Working Two Jobs From Home

Some remote employees are working hard. Some are hardly working.

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“This work” by mohamed hassan is in the Public Domain, CC0

When I saw the WSJ headline “These People Who Work From Home Have a Secret: They Have Two Jobs,” I was expecting something about how hard it is to balance the demands of online work with those of the household, whether childcare or other responsibilities. But, no. They mean it literally.

A small, dedicated group of white-collar workers, in industries from tech to banking to insurance, say they have found a way to double their pay: Work two full-time remote jobs, don’t tell anyone and, for the most part, don’t do too much work, either.

Alone in their home offices, they toggle between two laptops. They play “Tetris” with their calendars, trying to dodge endless meetings. Sometimes they log on to two meetings at once. They use paid time off—in some cases, unlimited—to juggle the occasional big project or ramp up at a new gig. Many say they don’t work more than 40 hours a week for both jobs combined. They don’t apologize for taking advantage of a system they feel has taken advantage of them.

Now, this is all anecdotal. How many people, exactly, are doing this is never made clear. Apparently, the practice is being encouraged and facilitated by a website of which I’d never previously heard:

He was emboldened by a new website called Overemployed. Started by two tech workers this spring, it aims to rally workers around the concept of stealthily holding multiple jobs, framing it as a way to wrest back control after decades of stalled wages for some and a pandemic that led to unpredictable layoffs.

Gig work and outsourcing have been on the rise for years. Inflation is now ticking up, chipping away at spending power. Some employees in white-collar fields wonder why they should bother spending time building a career.

“The harder that you work, it seems like the less you get,” one of the workers with two jobs says. “People depend on you more. My paycheck is the same.”

So, the rationale here strikes me as mostly bullshit. Or at least misplaced. That is, the sectors which have experienced “decades of stalled wages” are, for the most part, not those that were able to shift to remote work during the pandemic. Nor are they part of the “gig economy.” Indeed, by definition, jobs that provide full-time wages aren’t “gigs” and those who hire gig workers fully expect that they’re cobbling together an income from multiple employers.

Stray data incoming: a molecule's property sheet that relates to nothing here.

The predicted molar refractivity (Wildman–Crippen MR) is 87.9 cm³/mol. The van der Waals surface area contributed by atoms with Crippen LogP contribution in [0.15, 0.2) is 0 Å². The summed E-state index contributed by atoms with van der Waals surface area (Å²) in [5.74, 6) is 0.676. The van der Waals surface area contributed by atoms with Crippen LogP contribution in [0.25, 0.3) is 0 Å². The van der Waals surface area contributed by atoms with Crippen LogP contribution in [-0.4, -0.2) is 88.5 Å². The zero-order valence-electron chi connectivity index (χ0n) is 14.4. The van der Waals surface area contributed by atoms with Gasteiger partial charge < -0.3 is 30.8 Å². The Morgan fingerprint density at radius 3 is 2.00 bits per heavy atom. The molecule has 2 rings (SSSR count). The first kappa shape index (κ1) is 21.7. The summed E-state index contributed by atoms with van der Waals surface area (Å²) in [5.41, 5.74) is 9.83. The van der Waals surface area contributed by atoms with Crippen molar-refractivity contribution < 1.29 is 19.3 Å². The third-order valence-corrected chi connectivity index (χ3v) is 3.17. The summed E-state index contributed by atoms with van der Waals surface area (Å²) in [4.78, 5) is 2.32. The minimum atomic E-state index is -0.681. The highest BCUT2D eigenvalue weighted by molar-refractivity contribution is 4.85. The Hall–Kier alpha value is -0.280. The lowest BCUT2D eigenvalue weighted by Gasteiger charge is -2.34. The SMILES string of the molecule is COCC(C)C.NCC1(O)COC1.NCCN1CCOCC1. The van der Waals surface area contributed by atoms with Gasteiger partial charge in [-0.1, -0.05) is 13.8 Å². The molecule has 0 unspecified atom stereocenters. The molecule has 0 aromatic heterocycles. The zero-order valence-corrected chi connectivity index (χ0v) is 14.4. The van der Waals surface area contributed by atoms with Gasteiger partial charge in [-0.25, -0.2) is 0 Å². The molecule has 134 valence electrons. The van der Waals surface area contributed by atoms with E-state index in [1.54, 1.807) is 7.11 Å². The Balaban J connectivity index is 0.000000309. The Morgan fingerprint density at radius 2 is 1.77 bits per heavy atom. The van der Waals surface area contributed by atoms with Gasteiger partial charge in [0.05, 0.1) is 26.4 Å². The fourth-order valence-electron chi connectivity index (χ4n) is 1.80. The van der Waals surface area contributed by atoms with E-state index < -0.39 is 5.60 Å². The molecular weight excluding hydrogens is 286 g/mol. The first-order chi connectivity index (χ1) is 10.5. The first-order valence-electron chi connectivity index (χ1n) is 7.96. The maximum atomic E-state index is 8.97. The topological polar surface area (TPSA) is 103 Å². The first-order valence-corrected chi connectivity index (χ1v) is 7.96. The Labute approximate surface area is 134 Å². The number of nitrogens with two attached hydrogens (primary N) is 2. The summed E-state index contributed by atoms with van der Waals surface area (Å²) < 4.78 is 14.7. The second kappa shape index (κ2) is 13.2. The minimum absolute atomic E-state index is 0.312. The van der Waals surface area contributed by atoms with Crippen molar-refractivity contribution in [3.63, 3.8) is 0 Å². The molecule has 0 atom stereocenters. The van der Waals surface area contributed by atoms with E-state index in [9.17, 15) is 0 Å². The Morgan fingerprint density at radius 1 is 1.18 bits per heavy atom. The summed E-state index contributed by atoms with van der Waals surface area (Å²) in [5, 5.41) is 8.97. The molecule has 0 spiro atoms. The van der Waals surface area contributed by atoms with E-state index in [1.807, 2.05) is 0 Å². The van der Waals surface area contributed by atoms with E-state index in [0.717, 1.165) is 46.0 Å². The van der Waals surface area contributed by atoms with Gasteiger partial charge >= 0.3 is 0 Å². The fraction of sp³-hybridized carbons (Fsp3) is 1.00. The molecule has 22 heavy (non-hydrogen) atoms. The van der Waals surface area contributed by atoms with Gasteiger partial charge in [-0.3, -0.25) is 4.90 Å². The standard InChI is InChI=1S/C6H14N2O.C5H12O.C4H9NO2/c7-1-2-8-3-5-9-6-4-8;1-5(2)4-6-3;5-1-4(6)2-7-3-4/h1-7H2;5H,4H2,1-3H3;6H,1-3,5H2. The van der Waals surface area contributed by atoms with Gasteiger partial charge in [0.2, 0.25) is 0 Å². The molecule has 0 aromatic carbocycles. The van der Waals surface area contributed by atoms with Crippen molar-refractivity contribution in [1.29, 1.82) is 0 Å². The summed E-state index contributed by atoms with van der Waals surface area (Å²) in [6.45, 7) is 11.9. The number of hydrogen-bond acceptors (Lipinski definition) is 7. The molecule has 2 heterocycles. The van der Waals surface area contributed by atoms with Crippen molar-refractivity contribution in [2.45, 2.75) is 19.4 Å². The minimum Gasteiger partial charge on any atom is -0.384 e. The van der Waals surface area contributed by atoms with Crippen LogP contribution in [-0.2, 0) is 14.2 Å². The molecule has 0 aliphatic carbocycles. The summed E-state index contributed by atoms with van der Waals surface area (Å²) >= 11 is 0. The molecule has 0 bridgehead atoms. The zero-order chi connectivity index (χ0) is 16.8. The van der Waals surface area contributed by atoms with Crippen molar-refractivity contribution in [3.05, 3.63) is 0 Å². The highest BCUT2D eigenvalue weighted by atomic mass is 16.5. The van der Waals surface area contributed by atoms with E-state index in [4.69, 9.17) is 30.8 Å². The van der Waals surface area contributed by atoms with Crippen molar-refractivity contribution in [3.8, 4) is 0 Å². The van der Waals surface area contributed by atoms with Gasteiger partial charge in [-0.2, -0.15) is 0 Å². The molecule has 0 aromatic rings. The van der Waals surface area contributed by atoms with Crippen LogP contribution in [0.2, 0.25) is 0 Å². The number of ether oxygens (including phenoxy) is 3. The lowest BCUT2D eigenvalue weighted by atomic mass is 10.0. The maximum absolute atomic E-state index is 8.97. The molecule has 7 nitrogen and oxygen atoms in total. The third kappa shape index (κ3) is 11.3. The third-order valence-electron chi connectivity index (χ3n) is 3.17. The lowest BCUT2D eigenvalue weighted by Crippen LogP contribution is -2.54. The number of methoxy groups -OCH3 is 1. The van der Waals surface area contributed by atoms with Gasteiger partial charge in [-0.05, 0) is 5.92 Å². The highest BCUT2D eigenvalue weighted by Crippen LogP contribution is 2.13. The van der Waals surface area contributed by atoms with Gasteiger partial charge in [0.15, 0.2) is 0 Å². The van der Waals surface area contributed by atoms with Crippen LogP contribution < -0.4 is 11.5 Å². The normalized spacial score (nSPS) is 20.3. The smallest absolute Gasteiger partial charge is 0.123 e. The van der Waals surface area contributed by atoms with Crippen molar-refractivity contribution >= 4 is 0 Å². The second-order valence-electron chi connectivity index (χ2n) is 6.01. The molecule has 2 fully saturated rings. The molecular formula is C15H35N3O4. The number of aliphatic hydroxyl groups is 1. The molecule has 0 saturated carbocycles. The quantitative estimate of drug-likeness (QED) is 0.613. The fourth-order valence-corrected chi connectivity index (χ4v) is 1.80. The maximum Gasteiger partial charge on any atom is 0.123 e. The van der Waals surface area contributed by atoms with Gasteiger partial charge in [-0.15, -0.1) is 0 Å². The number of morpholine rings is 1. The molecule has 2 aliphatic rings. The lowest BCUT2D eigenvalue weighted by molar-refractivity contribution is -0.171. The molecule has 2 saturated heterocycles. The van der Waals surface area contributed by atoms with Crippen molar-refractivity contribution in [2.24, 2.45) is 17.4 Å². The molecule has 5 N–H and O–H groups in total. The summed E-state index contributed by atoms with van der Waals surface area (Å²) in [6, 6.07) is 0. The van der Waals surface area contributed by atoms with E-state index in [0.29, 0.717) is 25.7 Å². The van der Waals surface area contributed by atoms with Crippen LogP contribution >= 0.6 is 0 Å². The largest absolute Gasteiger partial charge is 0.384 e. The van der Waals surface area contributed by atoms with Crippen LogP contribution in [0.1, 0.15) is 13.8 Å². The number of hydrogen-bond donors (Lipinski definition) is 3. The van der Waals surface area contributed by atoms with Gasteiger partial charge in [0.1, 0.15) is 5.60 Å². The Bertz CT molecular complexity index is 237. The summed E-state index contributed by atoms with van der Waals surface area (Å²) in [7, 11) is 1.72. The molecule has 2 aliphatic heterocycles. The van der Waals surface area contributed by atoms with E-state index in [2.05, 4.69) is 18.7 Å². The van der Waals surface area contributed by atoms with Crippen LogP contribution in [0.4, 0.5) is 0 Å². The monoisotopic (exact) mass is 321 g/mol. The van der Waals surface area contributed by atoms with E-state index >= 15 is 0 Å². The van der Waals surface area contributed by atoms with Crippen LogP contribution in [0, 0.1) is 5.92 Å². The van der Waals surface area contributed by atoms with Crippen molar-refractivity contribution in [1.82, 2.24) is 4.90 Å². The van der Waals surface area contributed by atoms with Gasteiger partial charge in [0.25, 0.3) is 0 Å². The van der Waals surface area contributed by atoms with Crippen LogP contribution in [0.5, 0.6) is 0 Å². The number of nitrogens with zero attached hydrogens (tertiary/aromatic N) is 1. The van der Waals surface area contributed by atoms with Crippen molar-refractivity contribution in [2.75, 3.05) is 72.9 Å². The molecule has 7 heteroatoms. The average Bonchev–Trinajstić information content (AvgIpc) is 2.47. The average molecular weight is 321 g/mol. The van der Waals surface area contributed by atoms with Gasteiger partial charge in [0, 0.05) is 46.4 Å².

This article is based on conversations with a half-dozen workers who have secretly worked multiple full-time jobs, as employees and contractors, during the pandemic. The workers spoke anonymously for fear of being fired or not being able to pull off the arrangement again. The approach doesn’t violate federal or state laws, according to employment lawyers, but it could represent a breach of contract or raise issues around confidentiality. And it could certainly result in an employee’s termination.

So, again, there is zero indication here of whether this is an incredibly niche practice or representative of some meaningful tranche of the workforce. To the extent it’s the latter, I’m of mixed minds as to how to think about it.

On the one hand, it seems like theft. Representing oneself as doing full-time work while actually working for someone else is dishonest. Further, it gives managers yet more reason to either curtail remote work altogether or place more intrusive monitoring structures on it. That’s bad for everyone involved.

On the other hand, office work should be outputs-based, not inputs-based. So, to the extent these people are meeting management expectations for full-time employment while working part-time, it’s hard to see the harm.

Further, to the extent that white-collar workers are doing creative tasks, “full-time” is almost a meaningless concept. Most readers of this blog do so during “working” hours. Are they stealing from their employers by doing so? Or is it simply a necessary distraction that actually makes them more productive in the longer run?

FILED UNDER: Economics and Business
James Joyner
About James Joyner
James Joyner is Professor and Department Head of Security Studies at Marine Corps University's Command and Staff College and a nonresident senior fellow at the Scowcroft Center for Strategy and Security at the Atlantic Council. He's a former Army officer and Desert Storm vet. Views expressed here are his own. Follow James on Twitter @DrJJoyner.

Comments

  1. Scott says:

    This reminds me of this story back in 2013.

    U.S. programmer outsources own job to China, surfs cat videos

    Call it an amazing example of entrepreneurship or a daring play of deceit.